The collaboration of several school clubs featured the participation of more than 65 students who contributed songs, dances and demonstrations from countries ranging from Trinidad to Brazil to China and more. Following the performances in the school’s packed cafeteria, students and audience members were treated to a smorgasbord dinner of foods from many different countries prepared by parents and other volunteers.
International Night was produced and coordinated by Susanne Marcus, North High English-As-A-Second Language teacher, who developed the concept as a classroom project in 2007. “It started as an ESL assignment for my students about international dreams of peace,” said Marcus, who is the current president of the New York State Teachers of English to Speakers of Other Languages (TESOL).
“My students had to write reports on a leader of non-violence that they admired from their own country,” she explained. “They had to speak about them and we invited parents to sit in the classroom.”
The project became popular and outgrew her classroom. “It developed into a nighttime event because it’s very hard to schedule assemblies during the day and also serve food,” Marcus said.
Students Karla Turcios and Westley Tobias hosted the evening’s show. A student group employed American Sign Language in presenting the Star Spangled Banner. Dance performances from the Hebrew Culture Club, Asian Club and representing Greece followed.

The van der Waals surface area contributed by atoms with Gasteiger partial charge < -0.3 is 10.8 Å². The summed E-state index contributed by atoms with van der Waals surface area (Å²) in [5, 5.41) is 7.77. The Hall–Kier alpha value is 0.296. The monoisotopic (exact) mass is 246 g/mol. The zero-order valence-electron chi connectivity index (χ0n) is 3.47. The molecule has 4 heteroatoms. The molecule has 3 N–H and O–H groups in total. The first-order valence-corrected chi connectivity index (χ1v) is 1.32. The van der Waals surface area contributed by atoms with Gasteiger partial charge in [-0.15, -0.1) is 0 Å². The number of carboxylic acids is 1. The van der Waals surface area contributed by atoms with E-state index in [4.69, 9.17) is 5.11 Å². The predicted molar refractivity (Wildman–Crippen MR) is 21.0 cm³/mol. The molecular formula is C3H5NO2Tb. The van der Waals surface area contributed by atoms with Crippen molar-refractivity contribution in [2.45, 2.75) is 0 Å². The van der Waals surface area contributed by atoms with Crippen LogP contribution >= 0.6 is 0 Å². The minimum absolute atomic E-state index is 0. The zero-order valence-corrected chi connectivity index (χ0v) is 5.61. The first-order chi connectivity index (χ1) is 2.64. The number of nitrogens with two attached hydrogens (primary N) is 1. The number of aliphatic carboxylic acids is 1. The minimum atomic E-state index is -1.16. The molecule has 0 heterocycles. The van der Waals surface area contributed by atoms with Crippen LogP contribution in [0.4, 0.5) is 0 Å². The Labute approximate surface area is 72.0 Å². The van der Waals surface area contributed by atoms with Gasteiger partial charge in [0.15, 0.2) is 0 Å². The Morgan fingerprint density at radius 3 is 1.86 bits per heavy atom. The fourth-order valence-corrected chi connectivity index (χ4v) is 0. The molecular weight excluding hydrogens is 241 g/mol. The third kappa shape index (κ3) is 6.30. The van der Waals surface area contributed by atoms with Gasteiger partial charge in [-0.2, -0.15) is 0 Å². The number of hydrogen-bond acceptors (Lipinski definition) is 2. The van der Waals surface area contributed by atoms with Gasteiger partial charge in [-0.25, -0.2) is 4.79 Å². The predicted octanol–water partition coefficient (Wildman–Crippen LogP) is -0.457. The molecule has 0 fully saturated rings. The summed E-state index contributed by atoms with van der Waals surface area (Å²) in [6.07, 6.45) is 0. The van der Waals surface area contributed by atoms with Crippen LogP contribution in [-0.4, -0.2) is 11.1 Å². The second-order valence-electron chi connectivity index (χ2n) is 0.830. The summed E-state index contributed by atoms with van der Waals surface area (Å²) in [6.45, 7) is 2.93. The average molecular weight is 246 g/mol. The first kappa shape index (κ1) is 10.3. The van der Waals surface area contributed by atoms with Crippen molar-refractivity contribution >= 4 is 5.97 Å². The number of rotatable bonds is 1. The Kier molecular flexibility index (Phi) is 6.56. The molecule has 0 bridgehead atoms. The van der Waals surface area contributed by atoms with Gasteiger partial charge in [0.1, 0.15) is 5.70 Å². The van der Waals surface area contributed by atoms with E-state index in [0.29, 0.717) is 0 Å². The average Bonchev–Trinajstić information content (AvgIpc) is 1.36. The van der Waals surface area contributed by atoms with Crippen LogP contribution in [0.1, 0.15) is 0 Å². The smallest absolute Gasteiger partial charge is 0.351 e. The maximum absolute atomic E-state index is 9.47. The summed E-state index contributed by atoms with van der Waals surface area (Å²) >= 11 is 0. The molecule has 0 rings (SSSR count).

Of unusual interest was a demonstration of Capoeira, an ancient Brazilian form of martial arts, by William Cadete, and a traditional Chinese dance by Catherine Cao, Amber Chen, Cindy Shen, Anita Zhang and Ruth Zhang that incorporated rap music.
Cindy Shen also combined with Regina Chan to engage the audience to participate in its Tae Kwon Do demonstration. The girls invited several students to hold wooden boards for them as they took turns breaking them with their hands and feet. Chan then taught several volunteers how to safely break the boards themselves.
The show concluded with a student group singing “We Are The World” in French, Spanish and English and inviting the audience to join in on the chorus.
“This is the tip of the iceberg,” Marcus added afterwards, in referring to the benefits of having students learn about different cultures and their customs. “This is the way to start a conversation. It’s about accepting different ways of viewing the world. If, for example, you’re going to eat foods from different countries, it’s so important to have a conversation about the foods’ origins, the ingredients and the history and memories that they evoke.”
“It’s about asking who we really are,” she continued. “If we’re born here, it’s important to know where our parents are from, where our grandparents are from and where our great grandparents are from. Great Neck is truly more diverse than people realize and we can use this diversity to bring us together. But we need to listen to each other.”
Local merchants who supported the evening with contributions included Sweet Temptations, Mangia Bene, Kevin & Melody Discount and Everfresh.